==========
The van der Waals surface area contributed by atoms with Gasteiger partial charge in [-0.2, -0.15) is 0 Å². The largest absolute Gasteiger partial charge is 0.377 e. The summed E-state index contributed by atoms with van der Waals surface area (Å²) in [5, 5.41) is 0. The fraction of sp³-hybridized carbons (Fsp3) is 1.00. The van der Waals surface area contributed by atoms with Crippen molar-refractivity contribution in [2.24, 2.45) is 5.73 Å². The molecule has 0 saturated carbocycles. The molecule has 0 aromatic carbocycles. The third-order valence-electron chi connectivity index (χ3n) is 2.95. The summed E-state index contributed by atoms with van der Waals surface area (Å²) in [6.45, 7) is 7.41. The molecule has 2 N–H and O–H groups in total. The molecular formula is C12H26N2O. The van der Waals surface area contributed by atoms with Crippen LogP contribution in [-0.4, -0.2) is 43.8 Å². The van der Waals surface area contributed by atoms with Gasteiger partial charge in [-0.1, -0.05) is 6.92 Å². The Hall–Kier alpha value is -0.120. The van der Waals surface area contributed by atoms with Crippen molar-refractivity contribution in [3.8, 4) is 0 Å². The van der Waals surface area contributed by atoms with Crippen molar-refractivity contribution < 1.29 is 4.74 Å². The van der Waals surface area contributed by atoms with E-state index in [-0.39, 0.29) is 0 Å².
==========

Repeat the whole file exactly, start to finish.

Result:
The van der Waals surface area contributed by atoms with Gasteiger partial charge in [-0.2, -0.15) is 0 Å². The largest absolute Gasteiger partial charge is 0.377 e. The summed E-state index contributed by atoms with van der Waals surface area (Å²) in [5, 5.41) is 0. The fraction of sp³-hybridized carbons (Fsp3) is 1.00. The van der Waals surface area contributed by atoms with Crippen molar-refractivity contribution in [2.24, 2.45) is 5.73 Å². The molecule has 0 saturated carbocycles. The molecule has 0 aromatic carbocycles. The third-order valence-electron chi connectivity index (χ3n) is 2.95. The summed E-state index contributed by atoms with van der Waals surface area (Å²) in [6.45, 7) is 7.41. The molecule has 2 N–H and O–H groups in total. The molecular formula is C12H26N2O. The van der Waals surface area contributed by atoms with Crippen LogP contribution in [-0.4, -0.2) is 43.8 Å². The van der Waals surface area contributed by atoms with Gasteiger partial charge in [-0.1, -0.05) is 6.92 Å². The Hall–Kier alpha value is -0.120. The van der Waals surface area contributed by atoms with Crippen molar-refractivity contribution in [3.8, 4) is 0 Å². The van der Waals surface area contributed by atoms with Crippen molar-refractivity contribution < 1.29 is 4.74 Å². The van der Waals surface area contributed by atoms with E-state index in [-0.39, 0.29) is 0 Å².